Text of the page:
After settling his differences with a Japanese PoW camp commander, a British colonel co-operates to oversee his men's construction of a railway bridge for their captors - while oblivious to a plan by the Allies to destroy it.
John McClane, officer of the NYPD, tries to save his wife Holly Gennaro and several others that were taken hostage by German terrorist Hans Gruber during a Christmas party at the Nakatomi Plaza in Los Angeles.
Based on a true story, a group of allied escape artist-type prisoners-of-war (POWs) are all put in an 'escape proof' camp. Their leader decides to try to take out several hundred all at once. The first half of the film is played for comedy as the prisoners mostly outwit their jailers to dig the escape tunnel. The second half is high adventure as they use boats and trains and planes to get out of occupied Europe. Written by
John Vogel <email@example.com>
Steve McQueen accepted the role of Hilts on the condition that he got to show off his motorcycle skills. See more »
When the tunnel collapsed on Willie, Danny went in and pulled him out by his feet. The guys outside the tunnel, pulling them both out by the ropes, pulled Willie out of the tunnel first. If Danny went into that narrow tunnel last, he'd be the first one out; -not Willie. See more »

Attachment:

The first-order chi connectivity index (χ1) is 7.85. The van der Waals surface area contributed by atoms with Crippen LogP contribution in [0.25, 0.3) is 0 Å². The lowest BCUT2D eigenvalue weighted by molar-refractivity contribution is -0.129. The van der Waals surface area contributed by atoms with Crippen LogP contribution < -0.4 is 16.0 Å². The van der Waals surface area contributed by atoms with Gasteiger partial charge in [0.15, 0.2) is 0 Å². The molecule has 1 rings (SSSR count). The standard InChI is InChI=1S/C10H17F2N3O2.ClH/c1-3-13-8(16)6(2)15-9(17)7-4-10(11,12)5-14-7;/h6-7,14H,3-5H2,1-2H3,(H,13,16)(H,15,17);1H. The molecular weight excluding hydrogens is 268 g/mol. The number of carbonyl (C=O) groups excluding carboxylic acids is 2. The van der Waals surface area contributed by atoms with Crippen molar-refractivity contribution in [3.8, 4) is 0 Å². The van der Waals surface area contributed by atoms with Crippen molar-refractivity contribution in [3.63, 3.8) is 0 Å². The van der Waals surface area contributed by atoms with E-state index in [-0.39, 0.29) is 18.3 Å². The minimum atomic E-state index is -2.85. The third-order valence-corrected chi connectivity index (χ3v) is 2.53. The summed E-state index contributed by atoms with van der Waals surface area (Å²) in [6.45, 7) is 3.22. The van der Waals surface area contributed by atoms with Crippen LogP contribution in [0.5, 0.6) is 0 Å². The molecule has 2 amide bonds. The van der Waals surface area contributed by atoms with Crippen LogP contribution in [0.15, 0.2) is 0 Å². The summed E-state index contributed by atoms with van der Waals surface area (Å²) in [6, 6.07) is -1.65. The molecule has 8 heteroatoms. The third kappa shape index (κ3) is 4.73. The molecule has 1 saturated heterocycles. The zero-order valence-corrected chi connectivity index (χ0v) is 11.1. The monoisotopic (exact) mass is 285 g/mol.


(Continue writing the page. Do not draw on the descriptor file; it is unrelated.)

[arriving at Stalag Luft III]
How far are the trees, Danny?
Over... two hundred feet.
Yeah, I'd say three hundred.
Long ways to dig.
We'll get Cavendish to make a survey. I wish Big X were here.
Willy, you think X got away?
Well, he'd have sent us word somehow if he had.
Gestapo, you think?
Either that or he's dead.
See more »
The Great Escape should be a movie every one has seen. It's the definitive P.O.W. movie -- and all other films in the genre fail to compare. It should be noted that this isn't just a Steve McQueen movie (although he is bound to be everyone's favorite character), but this is an ensemble piece with great performances by Richard Attenborough, James Garner, James Coburn, Donald Pleasence, and Charles Bronson. Wonderful build-up, great middle, and a terrific ending. This film is classic.
One of the best scores of all time.
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